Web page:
Granulation tissue is collagen-rich tissue which forms at the site of an injury. As the body heals, this tissue fills in the injury, and may eventually scar over. The scar may fade over time, especially if the wound is small. In some cases, the body produces too much granulation tissue, in a condition known as proud flesh, in which case medical treatment may be required to halt the overproduction.
The appearance of granulation tissue is a good sign. When a wound starts granulating, it means that the body is starting to rebuild after the injury. This highly fibrous tissue is usually pink because the body produces numerous small blood vessels to provide a supply of oxygen and nutrients to remove waste. It is also commonly bumpy and uneven, and may be moist to the touch. In the beginning, granulation tissue can look reddened and irritated, but this is simply because of the numerous blood vessels it contains.
In the case of proud flesh, the tissue overgrows. Doctors often treat this problem with topical applications which cauterize the granulation tissue so that it will stop growing, encouraging the body to move on to the next stage in healing. Sometimes more aggressive tactics such as surgery to remove the excess tissue may be necessary, depending on the specifics of the situation. A doctor can evaluate a given case and determine the most appropriate course for treatment.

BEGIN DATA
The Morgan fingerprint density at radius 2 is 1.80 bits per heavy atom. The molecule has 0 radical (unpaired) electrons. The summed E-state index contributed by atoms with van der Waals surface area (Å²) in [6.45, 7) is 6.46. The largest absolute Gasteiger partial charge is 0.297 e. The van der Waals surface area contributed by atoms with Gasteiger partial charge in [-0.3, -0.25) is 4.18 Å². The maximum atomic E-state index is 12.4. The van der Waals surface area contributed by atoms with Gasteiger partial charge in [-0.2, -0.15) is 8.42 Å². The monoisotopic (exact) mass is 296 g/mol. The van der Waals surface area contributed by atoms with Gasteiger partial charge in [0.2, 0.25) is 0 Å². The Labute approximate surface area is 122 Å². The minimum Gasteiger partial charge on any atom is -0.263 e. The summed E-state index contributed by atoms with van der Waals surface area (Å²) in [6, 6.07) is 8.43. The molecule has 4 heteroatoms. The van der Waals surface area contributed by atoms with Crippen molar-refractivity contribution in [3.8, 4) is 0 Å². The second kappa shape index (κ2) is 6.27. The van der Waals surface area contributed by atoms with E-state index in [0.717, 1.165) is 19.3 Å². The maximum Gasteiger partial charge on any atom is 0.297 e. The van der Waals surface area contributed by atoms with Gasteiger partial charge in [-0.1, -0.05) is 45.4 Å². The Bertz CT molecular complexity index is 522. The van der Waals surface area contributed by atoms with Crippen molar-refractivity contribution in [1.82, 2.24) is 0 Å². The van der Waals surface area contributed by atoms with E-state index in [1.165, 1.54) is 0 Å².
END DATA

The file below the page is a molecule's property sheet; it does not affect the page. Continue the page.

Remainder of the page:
People who have permanent catheters and ports implanted may develop granulation tissue around the site of the implant. This is especially common if the implant is not fitted properly or if it moves around, because the flesh is continually reinjured, and thus it produces granulation tissue to repair itself. It is important to maintain catheters, ports, and other implants with scrupulous care to avoid the development of granulation tissue along with complications like infections.
Sometimes, granulation tissue forms inside the body, and may cause stenosis, or narrowing. For example, if the trachea or esophagus are injured or irritated, the body can start to produce this fibrous tissue in an attempt at repair, and if it overgrows, these openings can narrow, causing difficulties with breathing and swallowing. There are treatments available for patients who experience conditions like tracheal stenosis, and people who are at risk may be advised to take steps to minimize the body's production of granulation tissue. It is not always possible to predict or prevent an overgrowth.